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Portland asks for others to step up, no longer guarantees shelter upon arrival for asylum seekers

City DHHS Director Kristen Dow sent a mass email warning agencies at the southern U.S. border.

PORTLAND, Maine — Portland city leadership has reached its breaking point in attempting to shelter people seeking asylum.

City DHHS Director Kristen Dow sent a mass email to agencies in the federal government and at the southern U.S. border on Wednesday, saying if they send any more families to Portland, they can't be guaranteed a place to stay.

"I am writing this email to alert you to the fact that, as of the date of this email, there is no further shelter OR hotel capacity in Portland, Maine. We have been overcapacity in our shelter for quite some time and have now reached the point where the hotels we have been utilizing are also full," Dow wrote.

Interim City Manager Danielle West said Portland currently houses 300 asylum-seeking families, totaling 1,200 people. After taking in 100 more in just the first week of May, she said they can't shelter anyone else right now.

"I've been with the city for quite a while. It's the most difficult decision I've had to make," West said during a Friday interview. "I'm not sure we've been taken advantage of, but, I think, when people are looking for a place to come, they do come to us because of the assistance that we have available. And we're one of the few places in the country that does have that available to them."

West and city spokesperson Jessica Grondin told NEWS CENTER Maine that the city had been publicly sharing concerns with inter-state and federal agencies for months.

"We were hoping that by being very transparent with the volume that we're receiving, that we wouldn't have to get to this point, that we wouldn't have to turn anyone away," Grondin said during a Thursday interview.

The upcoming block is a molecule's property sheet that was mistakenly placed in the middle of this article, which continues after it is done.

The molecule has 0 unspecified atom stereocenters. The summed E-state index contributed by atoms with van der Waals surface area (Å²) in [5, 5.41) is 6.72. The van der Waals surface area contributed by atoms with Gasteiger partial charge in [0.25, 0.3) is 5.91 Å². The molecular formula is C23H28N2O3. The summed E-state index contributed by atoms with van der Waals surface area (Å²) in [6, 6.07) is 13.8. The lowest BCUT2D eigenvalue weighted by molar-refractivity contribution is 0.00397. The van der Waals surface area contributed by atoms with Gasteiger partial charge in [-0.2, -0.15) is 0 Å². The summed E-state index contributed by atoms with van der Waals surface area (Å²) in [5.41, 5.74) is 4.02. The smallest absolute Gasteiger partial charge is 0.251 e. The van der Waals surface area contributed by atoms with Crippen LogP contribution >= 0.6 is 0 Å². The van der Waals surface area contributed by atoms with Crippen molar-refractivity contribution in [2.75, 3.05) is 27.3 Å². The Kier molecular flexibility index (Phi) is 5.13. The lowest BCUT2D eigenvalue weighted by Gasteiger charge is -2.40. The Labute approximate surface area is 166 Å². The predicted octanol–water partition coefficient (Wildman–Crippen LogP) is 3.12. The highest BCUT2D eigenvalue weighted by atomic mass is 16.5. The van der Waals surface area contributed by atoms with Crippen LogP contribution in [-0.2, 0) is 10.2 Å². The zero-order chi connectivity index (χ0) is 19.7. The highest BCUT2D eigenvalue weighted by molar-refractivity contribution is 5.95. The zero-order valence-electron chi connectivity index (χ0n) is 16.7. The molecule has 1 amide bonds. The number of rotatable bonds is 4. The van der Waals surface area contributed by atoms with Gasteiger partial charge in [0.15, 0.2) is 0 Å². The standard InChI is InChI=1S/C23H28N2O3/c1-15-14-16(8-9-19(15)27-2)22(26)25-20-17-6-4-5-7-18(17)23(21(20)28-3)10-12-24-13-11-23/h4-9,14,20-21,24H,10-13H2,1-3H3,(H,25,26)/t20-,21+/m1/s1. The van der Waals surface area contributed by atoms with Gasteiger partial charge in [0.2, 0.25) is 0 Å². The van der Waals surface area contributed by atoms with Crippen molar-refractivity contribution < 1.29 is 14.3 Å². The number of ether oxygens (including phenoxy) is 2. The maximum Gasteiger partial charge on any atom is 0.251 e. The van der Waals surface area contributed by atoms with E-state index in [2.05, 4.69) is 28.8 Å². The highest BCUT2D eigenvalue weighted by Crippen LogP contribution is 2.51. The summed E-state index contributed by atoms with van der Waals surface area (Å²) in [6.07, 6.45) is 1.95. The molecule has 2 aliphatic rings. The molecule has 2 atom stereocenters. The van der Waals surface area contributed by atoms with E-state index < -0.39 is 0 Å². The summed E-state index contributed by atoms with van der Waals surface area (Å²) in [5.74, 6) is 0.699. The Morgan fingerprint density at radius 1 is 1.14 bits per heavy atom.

Mufalo Chitam, executive director of the Maine Immigrant's Rights Coalition, works to settle and feed those seeking asylum in Maine. She said she's disappointed across the board.

"It's a state failure," Chitam asserted during a Thursday interview. "We're saying, 'Because Portland did this….' No, Portland is Maine," she continued. "If Portland fails, Maine fails, so we have all failed."

The city has relied on partnerships with hotels to handle some of the needs. Now, West said, with tourist season upon the region, that's not a reliable option, and they need help from neighboring cities and all levels of government.

"We are really asking — in making this decision — for help, help from our surrounding communities and neighbors, help from the state and federal government," she said. "And [we're] really saying that Portland can’t do any more right now." 

She added, "We’ve done a lot so far, and we need others to step up."

When asked for comment, a spokesperson for Gov. Janet Mills said the state shares Portland's concerns, will keep working to support the city, and they support the message to the federal government and organizations at the southern border. 

Additionally, as part of the state's supplemental budget passed two weeks ago, $22 million will go toward a new Emergency Housing Relief Fund.

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